Posted on Apr 19, 2022
A stroke is a brain attack. It happens when the blood supply to part of your brain is suddenly cut off or reduced. Blood carries essential nutrients and oxygen to your brain. Without blood, your brain cells can die or become damaged. About 85% of strokes are caused by a blockage (ischemic stroke) and about 15% are caused by a bleed (hemorrhage) in or around the brain. Our brains control everything we do, think and feel – things we can take for granted like being able to move, speak, understand, remember, see and deal with our feelings. If the part of your brain that controls any of these activities is damaged, your ability to do them is also affected.
Signs of a Stroke:
A stroke has an immediate effect on how both the body and mind work. Typical symptoms include:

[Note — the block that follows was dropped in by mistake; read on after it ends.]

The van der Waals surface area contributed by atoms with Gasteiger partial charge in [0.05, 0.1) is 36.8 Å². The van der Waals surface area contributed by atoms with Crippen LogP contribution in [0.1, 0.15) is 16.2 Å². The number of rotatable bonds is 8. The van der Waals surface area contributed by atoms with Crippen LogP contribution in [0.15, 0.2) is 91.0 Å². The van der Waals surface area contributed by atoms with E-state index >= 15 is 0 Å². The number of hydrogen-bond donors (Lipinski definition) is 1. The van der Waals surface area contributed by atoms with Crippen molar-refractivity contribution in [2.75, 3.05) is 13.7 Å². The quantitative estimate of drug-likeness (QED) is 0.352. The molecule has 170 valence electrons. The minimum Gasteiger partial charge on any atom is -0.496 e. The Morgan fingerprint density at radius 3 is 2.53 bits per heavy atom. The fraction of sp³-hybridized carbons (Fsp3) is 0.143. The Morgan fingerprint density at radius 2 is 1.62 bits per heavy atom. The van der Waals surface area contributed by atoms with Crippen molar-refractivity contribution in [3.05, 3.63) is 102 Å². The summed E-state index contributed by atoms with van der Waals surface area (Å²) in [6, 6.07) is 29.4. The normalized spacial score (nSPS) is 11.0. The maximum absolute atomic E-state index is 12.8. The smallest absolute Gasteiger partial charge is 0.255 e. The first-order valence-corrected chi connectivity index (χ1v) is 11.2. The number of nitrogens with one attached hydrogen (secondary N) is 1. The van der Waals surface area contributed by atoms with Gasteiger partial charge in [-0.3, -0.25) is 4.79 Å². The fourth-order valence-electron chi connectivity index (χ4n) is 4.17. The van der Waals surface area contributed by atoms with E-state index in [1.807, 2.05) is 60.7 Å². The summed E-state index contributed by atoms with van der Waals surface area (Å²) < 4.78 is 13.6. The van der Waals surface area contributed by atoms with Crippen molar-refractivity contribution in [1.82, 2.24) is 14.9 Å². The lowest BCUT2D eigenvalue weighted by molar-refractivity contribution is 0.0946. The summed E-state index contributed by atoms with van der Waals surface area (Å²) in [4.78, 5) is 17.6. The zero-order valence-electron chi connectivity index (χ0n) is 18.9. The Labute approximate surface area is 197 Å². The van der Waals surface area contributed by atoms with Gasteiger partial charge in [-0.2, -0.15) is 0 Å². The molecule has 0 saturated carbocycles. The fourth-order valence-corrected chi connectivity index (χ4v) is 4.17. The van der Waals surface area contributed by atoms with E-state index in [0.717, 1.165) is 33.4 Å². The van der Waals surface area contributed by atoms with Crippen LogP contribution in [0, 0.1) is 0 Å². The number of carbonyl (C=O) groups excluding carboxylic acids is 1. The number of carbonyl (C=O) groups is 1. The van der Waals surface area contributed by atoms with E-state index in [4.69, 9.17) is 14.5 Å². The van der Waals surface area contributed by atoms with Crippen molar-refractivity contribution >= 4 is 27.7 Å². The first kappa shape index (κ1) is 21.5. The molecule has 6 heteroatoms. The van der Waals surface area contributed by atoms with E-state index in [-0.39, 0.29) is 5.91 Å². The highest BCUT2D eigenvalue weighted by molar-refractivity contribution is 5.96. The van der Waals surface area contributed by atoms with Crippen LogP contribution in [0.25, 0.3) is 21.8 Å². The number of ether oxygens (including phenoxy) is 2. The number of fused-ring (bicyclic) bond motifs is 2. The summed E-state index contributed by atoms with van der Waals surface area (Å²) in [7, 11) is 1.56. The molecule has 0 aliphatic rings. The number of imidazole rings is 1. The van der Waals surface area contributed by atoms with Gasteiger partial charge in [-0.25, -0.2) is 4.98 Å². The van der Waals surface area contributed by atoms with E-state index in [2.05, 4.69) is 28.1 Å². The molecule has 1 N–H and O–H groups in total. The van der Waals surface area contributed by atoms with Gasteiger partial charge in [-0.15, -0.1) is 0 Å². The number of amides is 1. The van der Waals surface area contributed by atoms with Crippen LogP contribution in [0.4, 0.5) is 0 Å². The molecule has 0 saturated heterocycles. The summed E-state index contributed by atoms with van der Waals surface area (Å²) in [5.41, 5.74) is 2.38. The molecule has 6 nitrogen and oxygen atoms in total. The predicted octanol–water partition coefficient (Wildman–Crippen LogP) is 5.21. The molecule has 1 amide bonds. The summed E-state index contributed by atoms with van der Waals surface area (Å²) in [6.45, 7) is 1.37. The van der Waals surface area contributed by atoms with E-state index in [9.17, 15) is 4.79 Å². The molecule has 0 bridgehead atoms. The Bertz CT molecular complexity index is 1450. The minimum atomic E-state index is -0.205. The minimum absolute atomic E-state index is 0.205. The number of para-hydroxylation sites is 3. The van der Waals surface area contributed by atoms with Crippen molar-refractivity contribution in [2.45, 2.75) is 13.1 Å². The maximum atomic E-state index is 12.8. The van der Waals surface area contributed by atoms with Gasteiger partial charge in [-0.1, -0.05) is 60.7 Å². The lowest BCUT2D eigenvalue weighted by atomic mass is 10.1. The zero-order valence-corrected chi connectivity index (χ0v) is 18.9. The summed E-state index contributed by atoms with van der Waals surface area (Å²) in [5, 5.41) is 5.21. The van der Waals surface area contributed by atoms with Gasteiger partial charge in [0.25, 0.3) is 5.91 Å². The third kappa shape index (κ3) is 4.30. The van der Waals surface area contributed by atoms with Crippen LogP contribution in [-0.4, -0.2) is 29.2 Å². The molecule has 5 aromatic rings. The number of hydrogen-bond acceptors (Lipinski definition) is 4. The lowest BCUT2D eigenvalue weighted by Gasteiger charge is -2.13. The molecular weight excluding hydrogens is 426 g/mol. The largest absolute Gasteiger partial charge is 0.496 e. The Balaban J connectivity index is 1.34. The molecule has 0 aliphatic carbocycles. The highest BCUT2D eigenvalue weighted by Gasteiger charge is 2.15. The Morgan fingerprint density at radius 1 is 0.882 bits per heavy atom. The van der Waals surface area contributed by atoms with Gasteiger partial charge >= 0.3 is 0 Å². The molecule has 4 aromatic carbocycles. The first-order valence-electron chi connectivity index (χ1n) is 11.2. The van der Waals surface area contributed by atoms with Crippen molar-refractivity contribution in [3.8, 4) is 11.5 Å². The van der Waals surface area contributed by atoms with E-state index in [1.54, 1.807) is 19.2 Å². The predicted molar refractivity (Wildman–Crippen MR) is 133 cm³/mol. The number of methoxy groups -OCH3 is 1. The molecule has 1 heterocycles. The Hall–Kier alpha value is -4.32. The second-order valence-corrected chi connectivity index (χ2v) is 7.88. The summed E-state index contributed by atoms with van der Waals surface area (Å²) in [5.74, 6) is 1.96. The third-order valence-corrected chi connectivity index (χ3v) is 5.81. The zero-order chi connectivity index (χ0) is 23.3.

When can a stroke happen?
A stroke can happen to anyone at any time. It occurs when the blood flow to an area of brain is cut off. When this happens, the brain cells are deprived of oxygen and begin to die. When brain cells die during a stroke, abilities controlled by that area of the brain such as memory and muscle control are lost.
What is the effect of the stroke on the patient?
The effect of the stroke on the patient depends on where the stroke occured in the brain and how much the brain is damaged due to the same. For example, someone who had a small stroke may only have minor problems such as temporary weakness of an arm or leg. People who have larger strokes may be permanently paralyzed on one side of their body or lose their ability to speak.
The effects of a stroke depend on several factors, including the location of the obstruction and how much brain tissue is affected. However, because one side of the brain controls the opposite side of the body, a stroke affecting one side will result in neurological complications on the side of the body it affects